L.A.’s Jews and Other Minorities: Oh, How We’ve Danced!
In Los Angeles, the most diverse city in the world, we Jews have grappled long and hard with our sense of place in America. Ultimately, having found our “place in the sun,” we have forged meaningful relations with many of the communities that make up this complicated goulash.
Earlier this year, the Pew Forum on Religion and Public Life reported that Jews are the most admired religious group in America — more than Catholics, Muslims and Evangelical Protestants. Jews received a favorable rating of 77 percent, compared to Catholics’ 73 percent, Evangelicals’ 57 percent and Muslims’ 55 percent. Unfavorable ratings for Jews are at 7 percent, Catholics at 14 percent, Evangelicals at 19 percent and Muslims at 25 percent.
An American Jewish Committee (AJC) study in 2005 found that American Jews exceed all other identifiable religious and ethnic/racial groups in socioeconomic status, educational attainment, mean years of schooling, years of higher education of spouses, prestige level of jobs, household income and net worth (and these are just a few of the measures).
Another AJC study revealed that the trend lines for Jewish acceptance and success are clearly aiming upward. Over the past 30 years, Jews with four-year college degrees increased from 39 percent to 61 percent, occupational “prestige” increased from 46 percent to 52 percent, self-identification as “upper class” increased from 10 percent to 20 percent, self-identification as being “above average” in income level increased from 41 percent to 51 percent, and self-evaluation as having been raised in an “above-average income” home sky-rocketed from 24 percent to 52 percent. According to every measure of success since the 1970s, the trends are consistent and favorable.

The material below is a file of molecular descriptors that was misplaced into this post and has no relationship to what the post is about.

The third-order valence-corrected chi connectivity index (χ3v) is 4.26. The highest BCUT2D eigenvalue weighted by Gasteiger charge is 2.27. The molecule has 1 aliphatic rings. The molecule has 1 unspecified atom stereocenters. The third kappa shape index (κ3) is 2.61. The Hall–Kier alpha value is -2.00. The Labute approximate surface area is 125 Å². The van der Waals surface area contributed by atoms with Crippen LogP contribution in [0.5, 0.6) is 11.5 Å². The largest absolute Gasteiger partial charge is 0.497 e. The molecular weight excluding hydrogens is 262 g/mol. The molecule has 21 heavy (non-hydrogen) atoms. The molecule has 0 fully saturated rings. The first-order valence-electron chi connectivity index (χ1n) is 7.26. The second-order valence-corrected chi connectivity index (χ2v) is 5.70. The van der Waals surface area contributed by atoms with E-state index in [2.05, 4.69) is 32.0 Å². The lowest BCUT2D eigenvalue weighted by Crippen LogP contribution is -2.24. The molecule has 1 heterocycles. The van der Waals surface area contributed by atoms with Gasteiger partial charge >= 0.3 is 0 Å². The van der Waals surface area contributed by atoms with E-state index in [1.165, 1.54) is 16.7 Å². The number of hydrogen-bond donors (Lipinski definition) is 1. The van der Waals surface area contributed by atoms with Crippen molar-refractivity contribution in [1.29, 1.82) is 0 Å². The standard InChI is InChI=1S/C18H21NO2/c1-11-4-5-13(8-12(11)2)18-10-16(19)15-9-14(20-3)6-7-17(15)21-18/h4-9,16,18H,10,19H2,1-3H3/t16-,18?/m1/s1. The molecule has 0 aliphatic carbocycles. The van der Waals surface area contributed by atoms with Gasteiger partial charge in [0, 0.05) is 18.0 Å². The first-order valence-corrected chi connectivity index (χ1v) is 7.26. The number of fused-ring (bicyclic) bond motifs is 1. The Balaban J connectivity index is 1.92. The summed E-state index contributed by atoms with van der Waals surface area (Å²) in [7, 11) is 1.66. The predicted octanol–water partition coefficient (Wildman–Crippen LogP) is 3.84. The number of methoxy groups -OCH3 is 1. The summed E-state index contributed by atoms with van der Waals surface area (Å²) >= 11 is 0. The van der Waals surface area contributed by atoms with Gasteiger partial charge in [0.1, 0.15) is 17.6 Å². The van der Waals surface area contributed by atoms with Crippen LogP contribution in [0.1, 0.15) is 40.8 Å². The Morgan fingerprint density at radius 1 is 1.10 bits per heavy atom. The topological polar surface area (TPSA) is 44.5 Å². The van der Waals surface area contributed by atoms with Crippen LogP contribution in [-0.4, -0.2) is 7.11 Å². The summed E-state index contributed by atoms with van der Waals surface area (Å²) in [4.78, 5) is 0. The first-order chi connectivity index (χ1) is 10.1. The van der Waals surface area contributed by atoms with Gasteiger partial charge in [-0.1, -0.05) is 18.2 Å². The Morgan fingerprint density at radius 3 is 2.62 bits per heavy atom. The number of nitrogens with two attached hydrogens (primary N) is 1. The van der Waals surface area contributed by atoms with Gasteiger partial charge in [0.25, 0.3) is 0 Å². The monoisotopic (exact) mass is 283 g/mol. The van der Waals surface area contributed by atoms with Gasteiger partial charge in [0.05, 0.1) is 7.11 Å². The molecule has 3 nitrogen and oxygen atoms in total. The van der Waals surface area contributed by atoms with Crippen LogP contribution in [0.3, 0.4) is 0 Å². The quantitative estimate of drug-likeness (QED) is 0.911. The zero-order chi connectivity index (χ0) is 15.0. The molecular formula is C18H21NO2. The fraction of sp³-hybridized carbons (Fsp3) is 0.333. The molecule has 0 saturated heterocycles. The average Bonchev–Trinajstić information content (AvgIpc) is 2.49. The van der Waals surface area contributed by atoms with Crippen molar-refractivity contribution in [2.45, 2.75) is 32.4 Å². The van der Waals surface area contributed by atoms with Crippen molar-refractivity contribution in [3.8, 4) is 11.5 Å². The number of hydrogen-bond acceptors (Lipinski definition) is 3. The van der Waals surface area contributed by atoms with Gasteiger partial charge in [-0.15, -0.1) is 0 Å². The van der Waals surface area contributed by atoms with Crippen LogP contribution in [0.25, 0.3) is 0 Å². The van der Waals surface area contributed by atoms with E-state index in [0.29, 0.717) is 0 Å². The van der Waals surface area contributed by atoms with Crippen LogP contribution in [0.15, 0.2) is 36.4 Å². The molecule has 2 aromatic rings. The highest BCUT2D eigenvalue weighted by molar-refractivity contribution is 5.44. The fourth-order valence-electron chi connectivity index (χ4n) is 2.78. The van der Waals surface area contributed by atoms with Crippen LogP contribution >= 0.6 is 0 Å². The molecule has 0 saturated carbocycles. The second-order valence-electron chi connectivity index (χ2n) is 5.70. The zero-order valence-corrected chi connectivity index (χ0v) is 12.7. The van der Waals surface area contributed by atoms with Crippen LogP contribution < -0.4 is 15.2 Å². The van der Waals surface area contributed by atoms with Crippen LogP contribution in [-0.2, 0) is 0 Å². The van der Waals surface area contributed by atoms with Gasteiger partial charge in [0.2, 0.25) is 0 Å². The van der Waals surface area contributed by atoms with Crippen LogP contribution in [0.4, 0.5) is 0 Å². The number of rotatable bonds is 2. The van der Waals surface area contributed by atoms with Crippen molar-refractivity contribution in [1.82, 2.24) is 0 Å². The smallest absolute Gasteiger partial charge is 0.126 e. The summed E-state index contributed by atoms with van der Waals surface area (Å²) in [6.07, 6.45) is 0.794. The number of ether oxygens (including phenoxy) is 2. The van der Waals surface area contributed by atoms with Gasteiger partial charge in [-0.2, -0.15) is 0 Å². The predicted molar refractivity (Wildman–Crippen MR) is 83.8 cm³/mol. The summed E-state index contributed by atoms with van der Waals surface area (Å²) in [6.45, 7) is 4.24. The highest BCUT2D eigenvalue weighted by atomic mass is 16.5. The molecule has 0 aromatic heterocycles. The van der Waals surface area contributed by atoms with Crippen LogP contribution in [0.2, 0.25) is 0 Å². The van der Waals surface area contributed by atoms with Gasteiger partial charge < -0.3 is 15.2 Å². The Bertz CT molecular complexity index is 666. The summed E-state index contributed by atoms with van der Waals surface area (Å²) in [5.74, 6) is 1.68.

Jews are a forceful presence in academia — not only on faculties and in student bodies, but also in the highest levels of administration (from Williams to UCLA to Harvard). Jewish studies centers have proliferated and numerous non-Jews take classes with them. Jews in the corporate arena have headed not only DuPont but also Bank of America and too many other Fortune 100s to name. In the political world there are two Jews on the Supreme Court, two female Jewish senators from California, and more than a minyan in the Senate. There have been Jewish governors in states from Vermont (Kunin) to Hawaii (Lingle) and an Orthodox Jew was a major party nominee for vice president of the United States with virtually no negative questions being raised about his religious affiliation.
My career as a professional in the L.A. Jewish community has spanned almost 30 years. Over those decades, as a participant in Jewish community leadership, I watched and celebrated the transformation of the reality of Jewish life while also observing the community’s self-perception gradually, if reluctantly, keep pace — almost as if acknowledging that positive news would bring about its end (e.g., invoking the evil eye, ayn horeh). But reluctant though it may be, there has been a dramatic shift in status and self-perception, and that shift has radically altered how we relate to other ethnic groups and to our own leadership.